The ratio of house prices to income and the ratio of house prices to house rents is commonly used to measure whether house prices are overvalued in relation to long-term fundamental values (see, for example, The Economist (2003) and a box in Financial Stability 1/03). Such measures may indicate that house prices in Norway are high in relation to fundamentals (see Charts 1 and 2). These measures are incomplete, however, since they do not measure whether house prices are high (in relation to income or house rents) due to a bubble or due to developments in fundamentals. An alternative approach is to estimate an econometric model of house prices using fundamental variables as explanatory factors. Then, under certain conditions, one can use the deviation between actual and fitted house prices as a measure of whether or not house prices are overvalued in relation to fundamental explanatory factors. IMF (2004), Foley (2004) and McCarthy and Peach (2004) have used such an approach.
In this article, we try to answer the following questions:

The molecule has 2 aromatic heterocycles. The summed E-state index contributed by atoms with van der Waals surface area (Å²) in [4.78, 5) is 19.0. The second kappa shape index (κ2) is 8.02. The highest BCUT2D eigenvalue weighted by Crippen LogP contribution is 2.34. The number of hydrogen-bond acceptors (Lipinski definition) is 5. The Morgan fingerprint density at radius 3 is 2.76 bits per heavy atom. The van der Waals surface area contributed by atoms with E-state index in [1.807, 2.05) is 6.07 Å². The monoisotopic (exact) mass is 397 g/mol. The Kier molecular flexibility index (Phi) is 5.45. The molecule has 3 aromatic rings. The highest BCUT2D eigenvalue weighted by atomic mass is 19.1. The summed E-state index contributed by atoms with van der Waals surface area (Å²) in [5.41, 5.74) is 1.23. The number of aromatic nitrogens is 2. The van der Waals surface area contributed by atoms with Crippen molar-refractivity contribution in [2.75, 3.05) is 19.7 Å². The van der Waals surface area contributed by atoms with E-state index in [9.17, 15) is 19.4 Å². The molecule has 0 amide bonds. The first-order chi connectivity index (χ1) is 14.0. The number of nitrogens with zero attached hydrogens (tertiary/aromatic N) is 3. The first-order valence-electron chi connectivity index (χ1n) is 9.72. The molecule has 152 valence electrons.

* What are the most important fundamental explanatory factors for house prices?
* How quickly and strongly do house prices react to changes in these factors?
* Is there a price bubble in the housing market?
* What has driven developments in house prices in recent years?
* What will happen to house prices if interest rates and the Norwegian economy develop in line with the analyses in Inflation Report 3/04?
We estimate a model of house prices on quarterly data for the last 14 years. The analysis indicates that interest rates, housing construction, unemployment and household income are the most important explanatory factors for house prices. We find that house prices react quickly and strongly to changes in interest rates. Thus, a considerable portion of house price inflation since May 2003 may be explained by the fall in interest rates in the last two years. The model implies that house prices will increase by 2-4 per cent per year in the period 20052007 if interest rates, unemployment, income and housing construction develop in line with the analyses in Inflation Report 3/04. We find no evidence that house prices are overvalued compared with a fundamental value determined by interest rates, income, unemployment and housing construction.